Taking Flight by Lev Parikian [9/10]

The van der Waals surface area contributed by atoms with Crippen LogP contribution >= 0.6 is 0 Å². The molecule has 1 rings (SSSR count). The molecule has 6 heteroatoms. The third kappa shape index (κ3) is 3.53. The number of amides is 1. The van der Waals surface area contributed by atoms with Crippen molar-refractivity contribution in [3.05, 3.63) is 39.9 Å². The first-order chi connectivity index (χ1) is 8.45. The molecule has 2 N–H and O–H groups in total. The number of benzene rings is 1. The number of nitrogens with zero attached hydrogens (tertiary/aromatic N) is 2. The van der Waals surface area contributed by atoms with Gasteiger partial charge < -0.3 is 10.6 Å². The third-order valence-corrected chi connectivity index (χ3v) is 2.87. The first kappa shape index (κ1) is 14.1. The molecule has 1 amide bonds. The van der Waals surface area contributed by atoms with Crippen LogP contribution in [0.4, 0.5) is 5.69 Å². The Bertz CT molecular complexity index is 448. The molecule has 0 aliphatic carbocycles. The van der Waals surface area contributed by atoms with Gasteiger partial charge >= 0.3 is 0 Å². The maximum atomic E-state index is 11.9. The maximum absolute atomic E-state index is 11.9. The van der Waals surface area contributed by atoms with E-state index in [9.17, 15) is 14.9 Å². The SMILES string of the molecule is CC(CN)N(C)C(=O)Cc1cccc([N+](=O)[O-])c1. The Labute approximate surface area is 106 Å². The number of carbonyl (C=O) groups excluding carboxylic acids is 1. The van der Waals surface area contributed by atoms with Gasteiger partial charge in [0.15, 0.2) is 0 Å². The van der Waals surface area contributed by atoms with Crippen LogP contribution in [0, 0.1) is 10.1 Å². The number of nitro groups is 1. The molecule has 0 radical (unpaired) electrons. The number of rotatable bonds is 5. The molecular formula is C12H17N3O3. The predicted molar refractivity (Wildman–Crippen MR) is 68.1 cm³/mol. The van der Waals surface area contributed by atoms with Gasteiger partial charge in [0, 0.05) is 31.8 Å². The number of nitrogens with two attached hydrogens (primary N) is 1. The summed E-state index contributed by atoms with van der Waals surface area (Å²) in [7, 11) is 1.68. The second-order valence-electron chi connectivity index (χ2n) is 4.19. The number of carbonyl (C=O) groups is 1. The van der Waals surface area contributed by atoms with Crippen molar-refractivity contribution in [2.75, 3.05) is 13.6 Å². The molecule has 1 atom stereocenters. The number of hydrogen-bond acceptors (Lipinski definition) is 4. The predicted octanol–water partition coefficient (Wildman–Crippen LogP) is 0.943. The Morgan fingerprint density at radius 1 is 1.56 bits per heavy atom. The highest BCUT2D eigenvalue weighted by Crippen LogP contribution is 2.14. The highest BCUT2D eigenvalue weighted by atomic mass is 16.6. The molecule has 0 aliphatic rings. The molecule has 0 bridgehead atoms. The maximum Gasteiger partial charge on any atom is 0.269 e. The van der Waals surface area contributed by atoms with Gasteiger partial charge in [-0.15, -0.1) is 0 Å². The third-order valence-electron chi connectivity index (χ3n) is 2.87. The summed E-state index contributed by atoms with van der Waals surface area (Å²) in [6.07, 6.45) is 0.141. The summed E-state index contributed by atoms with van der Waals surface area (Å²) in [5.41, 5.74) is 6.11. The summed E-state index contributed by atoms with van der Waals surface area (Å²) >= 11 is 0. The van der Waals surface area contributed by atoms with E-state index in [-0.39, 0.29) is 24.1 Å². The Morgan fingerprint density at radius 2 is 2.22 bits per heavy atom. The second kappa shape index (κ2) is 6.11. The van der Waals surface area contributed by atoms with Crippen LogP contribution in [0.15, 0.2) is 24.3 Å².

2022/2023 seems to be a period of outstanding science-in-nature writing and “Taking Flight: The Evolutionary Story of Life on the Wing,” by classical conductor and nature writer Lev Parikian, is a stellar example. A writer possessed of a breezy, humorous style that somehow manages to retain heft, Parikian is always entertaining, but in this book he rolls up his sleeves and pursues an exploration of the magical phenomenon of flight. I can report that his analytical skills are as strong as his writing chops. Moving forward from the oldest life species to take flight, such as dragonflies, bees, and butterflies, Parikian gives the best coverage of flying dinosaurs (the pterosaurs) and bird precursors (the famed Archaeopteryx) that I have ever read. He then covers birds from non-flying penguins through waterbirds such as geese and the magical hummingbirds, before winding up with pigeons (yes, pigeons, fascinating!) and bats. All the technical explorations of different forms of flight are ballasted by a huge reference list yet come across as precise but chatty pub lectures. Taking Flight is disarmingly, brilliantly educational, a high-flying triumph.

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